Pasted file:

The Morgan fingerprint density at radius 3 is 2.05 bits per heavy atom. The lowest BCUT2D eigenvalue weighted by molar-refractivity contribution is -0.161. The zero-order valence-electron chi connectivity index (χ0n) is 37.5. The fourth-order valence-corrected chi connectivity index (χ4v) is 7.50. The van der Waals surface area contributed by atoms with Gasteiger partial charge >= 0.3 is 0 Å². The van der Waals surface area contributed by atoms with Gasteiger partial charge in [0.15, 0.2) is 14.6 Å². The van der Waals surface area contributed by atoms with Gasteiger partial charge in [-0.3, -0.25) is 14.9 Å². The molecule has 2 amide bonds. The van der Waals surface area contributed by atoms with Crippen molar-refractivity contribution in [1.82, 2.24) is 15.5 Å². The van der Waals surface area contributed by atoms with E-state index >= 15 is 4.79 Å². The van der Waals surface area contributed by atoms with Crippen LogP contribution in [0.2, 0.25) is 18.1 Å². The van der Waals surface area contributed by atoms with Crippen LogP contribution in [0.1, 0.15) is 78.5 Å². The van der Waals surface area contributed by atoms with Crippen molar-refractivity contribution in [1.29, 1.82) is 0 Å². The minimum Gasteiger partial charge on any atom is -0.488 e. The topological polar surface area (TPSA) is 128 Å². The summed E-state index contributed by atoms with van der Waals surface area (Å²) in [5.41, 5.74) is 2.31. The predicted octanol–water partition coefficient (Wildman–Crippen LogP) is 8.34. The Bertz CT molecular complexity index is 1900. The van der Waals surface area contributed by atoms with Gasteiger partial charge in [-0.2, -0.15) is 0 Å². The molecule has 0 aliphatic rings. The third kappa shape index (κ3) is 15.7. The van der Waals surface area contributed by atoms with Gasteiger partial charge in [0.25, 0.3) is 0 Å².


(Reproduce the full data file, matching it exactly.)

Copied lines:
The Morgan fingerprint density at radius 3 is 2.05 bits per heavy atom. The lowest BCUT2D eigenvalue weighted by molar-refractivity contribution is -0.161. The zero-order valence-electron chi connectivity index (χ0n) is 37.5. The fourth-order valence-corrected chi connectivity index (χ4v) is 7.50. The van der Waals surface area contributed by atoms with Gasteiger partial charge >= 0.3 is 0 Å². The van der Waals surface area contributed by atoms with Gasteiger partial charge in [0.15, 0.2) is 14.6 Å². The van der Waals surface area contributed by atoms with Gasteiger partial charge in [-0.3, -0.25) is 14.9 Å². The molecule has 2 amide bonds. The van der Waals surface area contributed by atoms with Crippen molar-refractivity contribution in [1.82, 2.24) is 15.5 Å². The van der Waals surface area contributed by atoms with E-state index >= 15 is 4.79 Å². The van der Waals surface area contributed by atoms with Crippen LogP contribution in [0.2, 0.25) is 18.1 Å². The van der Waals surface area contributed by atoms with Crippen LogP contribution in [0.1, 0.15) is 78.5 Å². The van der Waals surface area contributed by atoms with Crippen molar-refractivity contribution in [1.29, 1.82) is 0 Å². The minimum Gasteiger partial charge on any atom is -0.488 e. The topological polar surface area (TPSA) is 128 Å². The summed E-state index contributed by atoms with van der Waals surface area (Å²) in [5.41, 5.74) is 2.31. The predicted octanol–water partition coefficient (Wildman–Crippen LogP) is 8.34. The Bertz CT molecular complexity index is 1900. The van der Waals surface area contributed by atoms with Gasteiger partial charge in [-0.2, -0.15) is 0 Å². The molecule has 0 aliphatic rings. The third kappa shape index (κ3) is 15.7. The van der Waals surface area contributed by atoms with Gasteiger partial charge in [0.25, 0.3) is 0 Å².